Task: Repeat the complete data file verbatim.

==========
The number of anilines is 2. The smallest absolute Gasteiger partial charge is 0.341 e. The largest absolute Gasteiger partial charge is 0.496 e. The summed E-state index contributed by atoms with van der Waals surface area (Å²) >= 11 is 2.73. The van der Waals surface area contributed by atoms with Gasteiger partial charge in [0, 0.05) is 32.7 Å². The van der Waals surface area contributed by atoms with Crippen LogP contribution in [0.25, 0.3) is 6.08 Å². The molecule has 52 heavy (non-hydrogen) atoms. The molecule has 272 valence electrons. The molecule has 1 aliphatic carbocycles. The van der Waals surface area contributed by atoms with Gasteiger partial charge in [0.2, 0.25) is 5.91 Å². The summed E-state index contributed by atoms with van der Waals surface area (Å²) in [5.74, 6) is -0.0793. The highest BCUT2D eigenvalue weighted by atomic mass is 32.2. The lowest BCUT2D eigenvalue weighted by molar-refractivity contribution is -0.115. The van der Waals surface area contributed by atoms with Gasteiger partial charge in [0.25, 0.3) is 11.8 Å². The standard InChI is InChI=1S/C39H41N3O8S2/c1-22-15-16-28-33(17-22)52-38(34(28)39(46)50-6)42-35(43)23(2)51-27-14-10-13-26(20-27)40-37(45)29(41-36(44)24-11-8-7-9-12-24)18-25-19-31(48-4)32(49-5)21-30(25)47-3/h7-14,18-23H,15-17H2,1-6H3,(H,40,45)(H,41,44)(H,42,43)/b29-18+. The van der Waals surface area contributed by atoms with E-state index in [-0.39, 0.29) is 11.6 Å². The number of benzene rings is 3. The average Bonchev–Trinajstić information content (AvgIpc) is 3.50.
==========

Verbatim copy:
The number of anilines is 2. The smallest absolute Gasteiger partial charge is 0.341 e. The largest absolute Gasteiger partial charge is 0.496 e. The summed E-state index contributed by atoms with van der Waals surface area (Å²) >= 11 is 2.73. The van der Waals surface area contributed by atoms with Gasteiger partial charge in [0, 0.05) is 32.7 Å². The van der Waals surface area contributed by atoms with Crippen LogP contribution in [0.25, 0.3) is 6.08 Å². The molecule has 52 heavy (non-hydrogen) atoms. The molecule has 272 valence electrons. The molecule has 1 aliphatic carbocycles. The van der Waals surface area contributed by atoms with Gasteiger partial charge in [0.2, 0.25) is 5.91 Å². The summed E-state index contributed by atoms with van der Waals surface area (Å²) in [5.74, 6) is -0.0793. The highest BCUT2D eigenvalue weighted by atomic mass is 32.2. The lowest BCUT2D eigenvalue weighted by molar-refractivity contribution is -0.115. The van der Waals surface area contributed by atoms with Gasteiger partial charge in [0.25, 0.3) is 11.8 Å². The standard InChI is InChI=1S/C39H41N3O8S2/c1-22-15-16-28-33(17-22)52-38(34(28)39(46)50-6)42-35(43)23(2)51-27-14-10-13-26(20-27)40-37(45)29(41-36(44)24-11-8-7-9-12-24)18-25-19-31(48-4)32(49-5)21-30(25)47-3/h7-14,18-23H,15-17H2,1-6H3,(H,40,45)(H,41,44)(H,42,43)/b29-18+. The van der Waals surface area contributed by atoms with E-state index in [-0.39, 0.29) is 11.6 Å². The number of benzene rings is 3. The average Bonchev–Trinajstić information content (AvgIpc) is 3.50.